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Saudi Arabia

16 new MERS cases found; 2 dead

Two new deaths from the Middle East Respiratory Syndrome (MERS) coronavirus in Saudi Arabia has jacked up the toll to 107, the Ministry of Health said on Wednesday.
Sixteen new cases were also confirmed over the past 24 hours, raising the total number of cases diagnosed in the kingdom to 361, the MOH said in its webpage on MERS.
It said the two fatalities included a 41-year-old man in the northwestern city of Tabuk and an 88-year-old in Riyadh.
Of the 16 new infections, seven were reported in Riyadh, three in Jeddah, two in Tabuk, and one each in Makkah, Madinah, Najran and Hafr Al-Batin.
As in many other cases, most of the new infections involved persons more than 50 years old and suffering from other diseases such as chronic heart problems, hypertension and diabetes.
The figures in the Kingdom represent the bulk of infections registered worldwide.
According to the World Health Organization (WHO), apart from Saudi Arabia, cases have been reported in elsewhere in the Middle Eastern (Jordan, Kuwait, Oman, Qatar and United Arab Emirates); in Europe (France, Germany, Greece, Italy and the United Kingdom of Great Britain and Northern Ireland); in North Africa (Tunisia); and in Asia (Malaysia and the Philippines).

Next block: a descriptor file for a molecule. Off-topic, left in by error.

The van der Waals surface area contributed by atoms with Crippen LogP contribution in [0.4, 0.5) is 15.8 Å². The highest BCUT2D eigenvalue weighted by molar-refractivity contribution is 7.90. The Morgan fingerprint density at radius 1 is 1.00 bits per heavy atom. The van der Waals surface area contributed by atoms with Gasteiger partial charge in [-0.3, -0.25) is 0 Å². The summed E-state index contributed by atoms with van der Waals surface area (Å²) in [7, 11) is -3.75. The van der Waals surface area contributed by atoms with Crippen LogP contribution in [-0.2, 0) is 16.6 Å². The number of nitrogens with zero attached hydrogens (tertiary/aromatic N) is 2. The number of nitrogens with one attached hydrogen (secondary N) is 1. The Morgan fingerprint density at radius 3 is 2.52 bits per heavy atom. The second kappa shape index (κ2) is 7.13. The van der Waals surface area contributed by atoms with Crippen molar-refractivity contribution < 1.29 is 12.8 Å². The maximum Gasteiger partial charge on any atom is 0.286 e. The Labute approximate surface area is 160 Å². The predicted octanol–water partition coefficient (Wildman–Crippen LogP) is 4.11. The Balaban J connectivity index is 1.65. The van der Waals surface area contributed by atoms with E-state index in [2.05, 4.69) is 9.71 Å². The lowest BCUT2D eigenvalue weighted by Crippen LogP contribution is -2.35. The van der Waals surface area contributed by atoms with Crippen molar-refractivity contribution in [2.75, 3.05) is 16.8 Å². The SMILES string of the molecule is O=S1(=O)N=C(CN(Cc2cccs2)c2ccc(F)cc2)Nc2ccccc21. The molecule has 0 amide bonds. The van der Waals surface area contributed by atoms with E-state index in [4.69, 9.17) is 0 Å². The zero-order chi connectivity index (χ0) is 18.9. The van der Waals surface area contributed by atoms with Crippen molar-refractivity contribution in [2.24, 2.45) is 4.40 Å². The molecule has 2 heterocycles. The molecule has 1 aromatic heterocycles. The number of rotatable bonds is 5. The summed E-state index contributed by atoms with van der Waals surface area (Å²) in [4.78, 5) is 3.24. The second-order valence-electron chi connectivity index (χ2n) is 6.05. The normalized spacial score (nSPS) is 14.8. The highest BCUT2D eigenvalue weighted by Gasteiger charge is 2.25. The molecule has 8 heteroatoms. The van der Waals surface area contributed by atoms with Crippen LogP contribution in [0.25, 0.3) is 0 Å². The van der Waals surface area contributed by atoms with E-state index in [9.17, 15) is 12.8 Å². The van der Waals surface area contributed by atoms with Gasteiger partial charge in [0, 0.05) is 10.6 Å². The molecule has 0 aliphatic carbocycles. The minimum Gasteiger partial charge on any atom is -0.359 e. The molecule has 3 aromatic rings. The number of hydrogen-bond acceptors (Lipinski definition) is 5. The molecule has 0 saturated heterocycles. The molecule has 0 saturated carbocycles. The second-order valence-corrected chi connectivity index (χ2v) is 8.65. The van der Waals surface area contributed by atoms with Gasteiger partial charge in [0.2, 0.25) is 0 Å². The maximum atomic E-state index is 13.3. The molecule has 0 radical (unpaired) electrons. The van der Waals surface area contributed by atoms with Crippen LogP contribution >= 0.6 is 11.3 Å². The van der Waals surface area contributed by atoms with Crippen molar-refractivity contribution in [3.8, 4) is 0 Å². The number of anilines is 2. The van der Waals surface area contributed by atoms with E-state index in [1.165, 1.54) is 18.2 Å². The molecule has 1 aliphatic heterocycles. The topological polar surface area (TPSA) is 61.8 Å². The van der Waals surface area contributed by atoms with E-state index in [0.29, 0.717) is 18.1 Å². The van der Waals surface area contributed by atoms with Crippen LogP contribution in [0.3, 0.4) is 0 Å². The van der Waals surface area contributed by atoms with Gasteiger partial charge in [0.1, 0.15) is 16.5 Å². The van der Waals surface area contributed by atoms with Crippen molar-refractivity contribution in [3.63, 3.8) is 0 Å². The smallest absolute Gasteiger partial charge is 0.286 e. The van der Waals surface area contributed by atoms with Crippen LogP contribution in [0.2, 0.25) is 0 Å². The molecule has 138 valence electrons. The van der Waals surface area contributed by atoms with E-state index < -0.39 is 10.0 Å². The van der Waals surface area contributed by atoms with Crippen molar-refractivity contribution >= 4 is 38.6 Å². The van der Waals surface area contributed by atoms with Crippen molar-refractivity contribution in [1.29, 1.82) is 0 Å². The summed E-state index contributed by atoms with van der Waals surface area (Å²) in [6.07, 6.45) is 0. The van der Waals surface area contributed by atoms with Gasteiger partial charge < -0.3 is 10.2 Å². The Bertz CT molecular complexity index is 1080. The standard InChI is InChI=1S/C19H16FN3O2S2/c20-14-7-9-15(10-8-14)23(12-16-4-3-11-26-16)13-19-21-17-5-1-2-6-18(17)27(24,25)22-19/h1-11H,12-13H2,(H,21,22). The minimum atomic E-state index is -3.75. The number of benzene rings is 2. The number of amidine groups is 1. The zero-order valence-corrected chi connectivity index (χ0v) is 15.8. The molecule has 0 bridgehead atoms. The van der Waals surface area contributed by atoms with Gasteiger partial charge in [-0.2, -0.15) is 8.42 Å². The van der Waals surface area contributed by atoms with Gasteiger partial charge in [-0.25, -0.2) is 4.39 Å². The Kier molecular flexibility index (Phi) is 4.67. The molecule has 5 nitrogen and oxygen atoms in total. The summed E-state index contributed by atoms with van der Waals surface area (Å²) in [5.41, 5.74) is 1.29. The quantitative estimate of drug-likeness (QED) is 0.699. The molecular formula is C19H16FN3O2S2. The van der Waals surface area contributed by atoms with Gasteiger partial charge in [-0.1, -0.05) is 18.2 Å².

A WHO statement on Wednesday said the source and mode of infection for the virus remain undetermined. 
 “Approximately 75% of the recently reported cases are secondary cases, meaning that they are considered to have acquired the infection from another case through human-to-human transmission,” WHO Regional Director for the Eastern Mediterranean Dr. Ala Alwan said. “The majority of these secondary cases have been infected within the healthcare setting and are mainly healthcare workers, although several patients are also considered to have been infected with MERS-CoV while in hospital for other reasons.” 
“Although the majority of the cases had either no or only minor symptoms, and most do not continue to spread the virus, WHO acknowledges that some critical information gaps remain to better understand the transmission of the virus as well as the route of infection. WHO is unaware at this point in time of the specific types of exposure in the health care facilities that have resulted in transmission of these infections, but this remains a concern,” it added.
WHO said it has offered its assistance to mobilize international expertise to work jointly with national health authorities in Saudi Arabia and the United Arab Emirates to investigate the current outbreaks in order to determine the transmission chain of this recent cluster and whether there is any evolving risk that may be associated with the current transmissibility pattern of the virus.

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